April 20, 2018

Tysha Shay | Movers & Shakers 2015 — Innovators



Reference Manager, Springfield-Greene County Library District, MO

MLIS, University of Wisconsin-Milwaukee, 2002


Photo by Bob Stefko

Senior Storyteller

For Tysha Shay, serving patrons who are traditionally overlooked and underserved is a mission. Inspired by her time as a caregiver for her grandmother, who developed dementia and later Alzheimer’s, Shay became sensitized to the struggles of older adults and wondered how she could better serve them. In 2012, she developed Stories for Life, an outreach program in which she visits facilities throughout Springfield, MO, each month to share stories with residents as well as read poetry, play interactive memory games, and highlight historical or local information. Shay is dedicated to providing services to community members who, for various reasons, can no longer visit the library in person.

To date, Stories for Life has had over 1,500 participants and has brought older adult services and programming to prominence at the Springfield–Greene County Library District. Shay has asked the district to keep the older adult programming statistics separate from all other adult statistics, allowing staff to analyze how effectively they are serving these patrons. Colleague Renee Brumett praises Shay for her “passion for recognizing and meeting community needs.” The most rewarding aspect, says Shay, is hearing from patrons who are elated that library services are being brought directly to them. Among the most requested programs: Missouri outlaws, orphan trains, and rural medicine.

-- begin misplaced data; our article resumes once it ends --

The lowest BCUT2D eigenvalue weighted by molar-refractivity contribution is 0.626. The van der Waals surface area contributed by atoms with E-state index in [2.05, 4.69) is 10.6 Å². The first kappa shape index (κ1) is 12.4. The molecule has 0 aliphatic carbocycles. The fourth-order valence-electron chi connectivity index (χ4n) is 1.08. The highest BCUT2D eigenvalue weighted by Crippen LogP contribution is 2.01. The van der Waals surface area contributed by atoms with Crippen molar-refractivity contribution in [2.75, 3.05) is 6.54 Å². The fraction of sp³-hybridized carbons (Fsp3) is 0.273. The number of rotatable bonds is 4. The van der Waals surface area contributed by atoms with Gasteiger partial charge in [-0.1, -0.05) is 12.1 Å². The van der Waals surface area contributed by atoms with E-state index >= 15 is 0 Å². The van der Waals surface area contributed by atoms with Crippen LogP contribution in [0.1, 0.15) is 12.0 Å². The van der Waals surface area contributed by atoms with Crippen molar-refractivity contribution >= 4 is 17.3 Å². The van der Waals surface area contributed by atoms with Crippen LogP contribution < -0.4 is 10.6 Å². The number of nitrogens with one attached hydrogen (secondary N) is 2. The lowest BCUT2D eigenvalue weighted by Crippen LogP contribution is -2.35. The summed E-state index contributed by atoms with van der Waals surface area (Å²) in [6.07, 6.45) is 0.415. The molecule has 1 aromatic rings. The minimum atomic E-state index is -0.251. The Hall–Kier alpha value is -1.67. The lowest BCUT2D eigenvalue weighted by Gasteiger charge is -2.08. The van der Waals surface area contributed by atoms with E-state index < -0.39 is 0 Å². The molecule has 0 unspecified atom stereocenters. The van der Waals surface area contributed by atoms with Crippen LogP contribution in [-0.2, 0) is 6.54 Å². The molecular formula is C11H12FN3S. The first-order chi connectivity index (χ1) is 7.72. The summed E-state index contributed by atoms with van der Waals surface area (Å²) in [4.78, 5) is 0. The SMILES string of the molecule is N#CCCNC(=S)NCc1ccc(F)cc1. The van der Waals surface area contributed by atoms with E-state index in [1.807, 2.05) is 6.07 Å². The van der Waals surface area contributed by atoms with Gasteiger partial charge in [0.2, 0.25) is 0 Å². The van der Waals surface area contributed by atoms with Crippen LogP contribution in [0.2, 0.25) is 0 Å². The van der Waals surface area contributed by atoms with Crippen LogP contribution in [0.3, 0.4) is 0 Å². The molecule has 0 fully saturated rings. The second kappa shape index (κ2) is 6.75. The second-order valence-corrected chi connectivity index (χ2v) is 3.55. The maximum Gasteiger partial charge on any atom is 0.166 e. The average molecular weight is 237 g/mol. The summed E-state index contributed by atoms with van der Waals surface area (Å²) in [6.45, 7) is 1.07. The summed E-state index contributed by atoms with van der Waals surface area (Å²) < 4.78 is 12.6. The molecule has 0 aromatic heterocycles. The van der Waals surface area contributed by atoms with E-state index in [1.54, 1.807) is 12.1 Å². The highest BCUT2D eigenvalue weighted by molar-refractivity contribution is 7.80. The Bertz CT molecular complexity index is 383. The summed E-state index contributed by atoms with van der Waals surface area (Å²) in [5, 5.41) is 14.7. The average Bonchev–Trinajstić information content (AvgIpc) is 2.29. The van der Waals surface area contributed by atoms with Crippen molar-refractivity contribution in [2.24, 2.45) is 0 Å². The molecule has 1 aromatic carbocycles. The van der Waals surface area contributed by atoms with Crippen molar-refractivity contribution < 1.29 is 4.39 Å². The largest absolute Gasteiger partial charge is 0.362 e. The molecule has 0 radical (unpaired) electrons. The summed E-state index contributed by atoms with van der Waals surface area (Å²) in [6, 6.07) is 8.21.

Shay also has taken a leadership role in the Alzheimer’s & Related Dementia Interest Group of the American Library Association’s Association for Specialized and Cooperative Library Agencies (ASCLA). “[I hope] to bring library services and programs to this target audience into the forefront and mainstream of librarianship.”

This article was published in Library Journal. Subscribe today and save up to 35% off the regular subscription rate.



  1. Brenda Bradshaw says:

    Kudos to Tysha for providing such a wonderful experience for seniors!

  2. Lori Fuoss says:

    I read of your activities with interest. I would love to have more information. As a newly retired teacher and children’s librarian, I can see the possibilities of a program like this in Central Illinois.

  3. Michael Plumley says:

    When I worked as a military librarian, about 15% of my patronage was retired military. I was more like a bartender to some of them in a lot of ways. Some of them were lonesome and just needed someone to talk to. I wanted to set up an oral history project to get some of their stories on video, but budget constraints ended that. Ms. Shay has the right idea in trying to engage the minds of seniors and reaching outside the library to do so.